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I am working as team leader of developer team for IT department of US based Client. Our main objective is to deliver web based product for customer care department. For current project we have multiple teams and departments working on. Some of the departments are not falling under our organization, they are from different organization and different management where our bosses and managers have less influence and control over them. Each team again has team members who are working from different employers working for this client. Even my team has team members from different employers.

Recently there was churn occurred in the project. We have finalized requirements and got signed off from consumers of the product. But underlying web services design are not supporting the way the current requirements written. With this lot of back and forth, multiple long hours meetings and shared information back and forth to understand each others problems between services team, Business analyst team, product consumers team(customer care team) and internal technical team.

But the problem arises this communication, information exchanged, history behind it is not properly documented. When final plan and requirements derived there seems to be lot of gaps against what we are discussed.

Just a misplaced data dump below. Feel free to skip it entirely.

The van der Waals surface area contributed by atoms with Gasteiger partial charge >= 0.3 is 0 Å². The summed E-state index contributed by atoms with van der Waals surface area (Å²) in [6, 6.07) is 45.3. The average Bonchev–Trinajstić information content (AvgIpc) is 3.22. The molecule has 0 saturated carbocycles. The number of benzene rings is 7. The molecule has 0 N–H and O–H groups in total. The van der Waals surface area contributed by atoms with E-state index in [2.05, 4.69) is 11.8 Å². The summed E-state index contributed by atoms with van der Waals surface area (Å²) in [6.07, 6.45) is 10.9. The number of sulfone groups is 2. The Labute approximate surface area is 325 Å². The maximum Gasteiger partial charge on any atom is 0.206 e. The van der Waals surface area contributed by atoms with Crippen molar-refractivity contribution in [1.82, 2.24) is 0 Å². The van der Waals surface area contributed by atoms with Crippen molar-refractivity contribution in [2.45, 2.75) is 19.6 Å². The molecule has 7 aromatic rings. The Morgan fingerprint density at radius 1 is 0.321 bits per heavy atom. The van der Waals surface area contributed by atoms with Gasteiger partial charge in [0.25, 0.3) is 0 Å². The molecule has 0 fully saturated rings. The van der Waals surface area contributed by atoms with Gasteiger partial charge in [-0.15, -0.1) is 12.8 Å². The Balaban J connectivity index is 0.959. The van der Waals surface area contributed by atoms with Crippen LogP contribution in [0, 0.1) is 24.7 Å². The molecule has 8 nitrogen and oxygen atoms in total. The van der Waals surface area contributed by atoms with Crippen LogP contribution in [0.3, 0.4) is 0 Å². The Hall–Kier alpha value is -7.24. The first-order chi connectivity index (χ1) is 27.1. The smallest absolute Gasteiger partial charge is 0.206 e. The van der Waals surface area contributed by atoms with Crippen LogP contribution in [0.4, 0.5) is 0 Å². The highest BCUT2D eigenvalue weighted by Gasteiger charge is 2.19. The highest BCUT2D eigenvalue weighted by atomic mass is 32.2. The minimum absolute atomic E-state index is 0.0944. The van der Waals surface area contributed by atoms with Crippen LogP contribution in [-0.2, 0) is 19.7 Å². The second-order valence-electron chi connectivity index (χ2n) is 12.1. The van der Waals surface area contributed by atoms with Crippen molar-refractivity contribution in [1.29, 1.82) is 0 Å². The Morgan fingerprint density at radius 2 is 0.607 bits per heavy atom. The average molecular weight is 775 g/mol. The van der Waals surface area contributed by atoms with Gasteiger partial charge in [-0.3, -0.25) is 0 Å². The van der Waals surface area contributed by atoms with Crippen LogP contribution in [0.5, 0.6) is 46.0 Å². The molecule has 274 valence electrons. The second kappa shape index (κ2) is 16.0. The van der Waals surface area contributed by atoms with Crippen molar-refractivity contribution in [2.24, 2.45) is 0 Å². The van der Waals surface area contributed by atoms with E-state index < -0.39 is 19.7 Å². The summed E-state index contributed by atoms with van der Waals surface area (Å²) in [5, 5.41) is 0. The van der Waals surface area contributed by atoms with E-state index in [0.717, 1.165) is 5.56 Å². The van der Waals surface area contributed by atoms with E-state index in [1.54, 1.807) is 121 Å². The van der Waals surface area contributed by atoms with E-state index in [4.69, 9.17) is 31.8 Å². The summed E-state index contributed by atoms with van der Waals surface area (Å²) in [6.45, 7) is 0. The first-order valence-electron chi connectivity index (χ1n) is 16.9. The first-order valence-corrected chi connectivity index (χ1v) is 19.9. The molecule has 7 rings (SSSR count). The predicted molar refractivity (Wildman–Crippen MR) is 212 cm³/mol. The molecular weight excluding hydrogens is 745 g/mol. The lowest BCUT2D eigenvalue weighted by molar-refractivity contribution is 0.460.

Problems that I am facing right now:

  • It is hard to explain and raise questions since the context is always what we have spoken, discussed in some meeting. Many people say “I don’t remember that. Let me check again”
  • And even some times they refer some conversation in some meeting. Unfortunately I am also unable to recollect.
  • Some times it appears we have talked about same issue or point. But we have deviated to other direction in the meeting and I want to have the conversation in right direction.
  • Developers are also some times some times ask “what makes you think this requirement is valid/invalid”. When I refer some conversation happened past with other teams, they look at me,“How can I trust since I don’t know all of that stuff? How can I go based on only your words? Why not there is no concrete documentation"

The above specified problems are few samples and there are many confusions, gaps in the environment. With this given situation how can I properly document, organize the communication, information shared in the meetings and history happened"

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    For what it's worth: we've found a Wiki (a shared website that can easily be edited or added to by anyone in the group) very useful as a place to informally accumulate the decisions and shared knowledge of the project -- everything from design principles to tips for handling annoying tasks more easily. – keshlam Jan 21 '15 at 4:16
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First, hold meetings with agendas. I am not advocating thirty page agendas or four hour meetings but a few bullet points for a thirty minute meeting can help people get in the frame of mind, allow unneeded people to skip the meeting, ensure needed people attend and will help you stay on track. If the conversation veers off for more than five minutes, either add a new item on the agenda or create a follow-up meeting with the interested parties only. If you have too many agenda items, prioritize those with the largest impact on the project.